Grounding Bohmian mechanics in weak values and bayesianism
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Bohmian mechanics (BM) is a popular interpretation of quantum mechanics in which particles have real positions. The velocity of a point x in configuration space is defined as the standard probability current j(x) divided by the probability density P(x). However, this ``standard'' j is in fact only one of infinitely many that transform correctly and satisfy /dot P + /del . j=0. In this article I show that there is a unique j that can be determined experimentally as a weak value using techniques that would make sense to a classical physicist. Moreover, this operationally defined j equals the standard j, so, assuming /dot x = j/P, the possible Bohmian paths can also be determined experimentally from a large enough ensemble. Furthermore, this approach to deriving BM singles out x as the hidden variable, because (for example) the operationally defined momentum current is in general incompatible with the evolution of the momentum distribution. Finally I discuss how, in this setting, the usual quantum probabilities can be derived from a Bayesian standpoint, via the principle of indifference.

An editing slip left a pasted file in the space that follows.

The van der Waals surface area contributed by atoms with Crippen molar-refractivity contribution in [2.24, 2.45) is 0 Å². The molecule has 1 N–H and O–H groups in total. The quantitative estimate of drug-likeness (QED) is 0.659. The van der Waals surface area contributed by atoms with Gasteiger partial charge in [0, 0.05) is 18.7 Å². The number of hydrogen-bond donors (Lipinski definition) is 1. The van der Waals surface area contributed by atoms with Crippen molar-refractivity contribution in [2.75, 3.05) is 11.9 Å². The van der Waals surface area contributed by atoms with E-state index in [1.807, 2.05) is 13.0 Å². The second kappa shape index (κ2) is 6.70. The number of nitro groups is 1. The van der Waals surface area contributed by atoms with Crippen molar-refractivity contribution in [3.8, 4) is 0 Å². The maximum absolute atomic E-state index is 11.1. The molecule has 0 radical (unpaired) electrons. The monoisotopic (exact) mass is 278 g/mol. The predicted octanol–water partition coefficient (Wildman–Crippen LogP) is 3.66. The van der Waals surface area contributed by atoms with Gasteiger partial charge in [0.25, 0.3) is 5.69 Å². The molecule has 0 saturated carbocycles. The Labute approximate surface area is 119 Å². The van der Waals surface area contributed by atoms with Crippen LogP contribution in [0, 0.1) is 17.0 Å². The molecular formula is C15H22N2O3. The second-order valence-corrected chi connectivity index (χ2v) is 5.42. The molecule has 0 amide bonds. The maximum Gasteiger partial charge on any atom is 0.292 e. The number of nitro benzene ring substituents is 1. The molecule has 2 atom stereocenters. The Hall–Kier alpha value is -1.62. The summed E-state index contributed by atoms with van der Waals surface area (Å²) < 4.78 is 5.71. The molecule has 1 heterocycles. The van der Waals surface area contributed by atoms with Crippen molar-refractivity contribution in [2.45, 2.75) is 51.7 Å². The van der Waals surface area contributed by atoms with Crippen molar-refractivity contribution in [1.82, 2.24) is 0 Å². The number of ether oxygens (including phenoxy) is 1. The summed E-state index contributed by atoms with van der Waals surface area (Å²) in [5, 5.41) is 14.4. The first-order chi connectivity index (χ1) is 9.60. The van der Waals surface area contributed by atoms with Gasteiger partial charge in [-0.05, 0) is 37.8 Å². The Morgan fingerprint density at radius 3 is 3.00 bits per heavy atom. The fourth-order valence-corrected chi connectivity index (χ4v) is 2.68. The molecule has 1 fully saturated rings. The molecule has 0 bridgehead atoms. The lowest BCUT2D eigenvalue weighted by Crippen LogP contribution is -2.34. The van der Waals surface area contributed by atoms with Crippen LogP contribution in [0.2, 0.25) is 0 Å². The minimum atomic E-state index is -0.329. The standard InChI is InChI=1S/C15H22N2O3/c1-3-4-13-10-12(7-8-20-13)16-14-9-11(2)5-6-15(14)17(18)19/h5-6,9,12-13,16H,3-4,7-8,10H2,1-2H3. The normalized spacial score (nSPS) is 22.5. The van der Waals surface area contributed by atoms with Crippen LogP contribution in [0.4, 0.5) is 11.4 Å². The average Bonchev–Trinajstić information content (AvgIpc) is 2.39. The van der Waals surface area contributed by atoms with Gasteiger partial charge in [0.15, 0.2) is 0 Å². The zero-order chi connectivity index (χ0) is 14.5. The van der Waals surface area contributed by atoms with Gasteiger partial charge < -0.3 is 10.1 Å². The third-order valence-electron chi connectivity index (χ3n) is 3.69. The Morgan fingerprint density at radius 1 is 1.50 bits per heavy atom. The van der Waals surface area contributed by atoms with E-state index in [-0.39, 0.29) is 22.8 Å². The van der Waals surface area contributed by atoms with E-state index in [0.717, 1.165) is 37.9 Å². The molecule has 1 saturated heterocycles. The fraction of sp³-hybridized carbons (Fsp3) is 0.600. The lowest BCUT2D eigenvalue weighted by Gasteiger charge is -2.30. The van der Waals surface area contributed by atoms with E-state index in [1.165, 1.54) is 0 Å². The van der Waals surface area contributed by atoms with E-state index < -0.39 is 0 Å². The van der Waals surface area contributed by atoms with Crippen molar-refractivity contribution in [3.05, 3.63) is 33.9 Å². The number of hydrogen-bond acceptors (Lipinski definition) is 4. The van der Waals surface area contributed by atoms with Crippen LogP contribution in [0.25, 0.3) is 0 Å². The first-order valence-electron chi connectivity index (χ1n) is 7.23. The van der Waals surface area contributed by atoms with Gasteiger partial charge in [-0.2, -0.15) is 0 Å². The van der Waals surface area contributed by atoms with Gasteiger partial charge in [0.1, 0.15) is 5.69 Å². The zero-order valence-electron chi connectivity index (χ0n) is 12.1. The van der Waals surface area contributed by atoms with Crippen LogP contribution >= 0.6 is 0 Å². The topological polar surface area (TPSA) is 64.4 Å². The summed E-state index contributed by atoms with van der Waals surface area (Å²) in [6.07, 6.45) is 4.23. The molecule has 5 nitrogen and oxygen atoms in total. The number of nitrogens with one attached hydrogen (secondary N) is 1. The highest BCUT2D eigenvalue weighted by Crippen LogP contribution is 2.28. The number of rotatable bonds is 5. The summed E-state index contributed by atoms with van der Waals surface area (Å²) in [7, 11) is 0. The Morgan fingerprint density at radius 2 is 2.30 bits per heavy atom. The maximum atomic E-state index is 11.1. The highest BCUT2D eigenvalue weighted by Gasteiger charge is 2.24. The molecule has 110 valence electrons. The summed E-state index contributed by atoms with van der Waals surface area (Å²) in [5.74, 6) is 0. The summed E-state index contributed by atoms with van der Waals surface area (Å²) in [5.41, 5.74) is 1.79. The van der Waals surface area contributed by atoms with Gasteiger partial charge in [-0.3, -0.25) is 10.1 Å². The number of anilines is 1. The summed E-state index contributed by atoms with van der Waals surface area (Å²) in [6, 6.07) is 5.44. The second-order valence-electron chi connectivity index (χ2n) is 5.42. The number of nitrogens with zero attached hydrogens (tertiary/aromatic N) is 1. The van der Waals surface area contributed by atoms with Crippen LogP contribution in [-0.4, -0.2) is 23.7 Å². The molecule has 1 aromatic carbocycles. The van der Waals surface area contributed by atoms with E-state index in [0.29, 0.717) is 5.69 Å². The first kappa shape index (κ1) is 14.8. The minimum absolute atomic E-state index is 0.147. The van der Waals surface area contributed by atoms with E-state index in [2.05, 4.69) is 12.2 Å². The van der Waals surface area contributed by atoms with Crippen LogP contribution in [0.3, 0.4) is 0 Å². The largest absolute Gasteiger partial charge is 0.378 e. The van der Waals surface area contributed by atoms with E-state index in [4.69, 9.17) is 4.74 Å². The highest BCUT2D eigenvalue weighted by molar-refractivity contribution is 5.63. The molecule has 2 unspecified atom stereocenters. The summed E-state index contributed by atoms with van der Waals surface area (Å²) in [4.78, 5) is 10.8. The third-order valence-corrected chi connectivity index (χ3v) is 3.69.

New Journal of Physics
© 2007 Institute of Physics Publishing. The attached file is reproduced here in accordance with the copyright policy of the publisher. Please refer to the journal's website for access to the definitive, published version.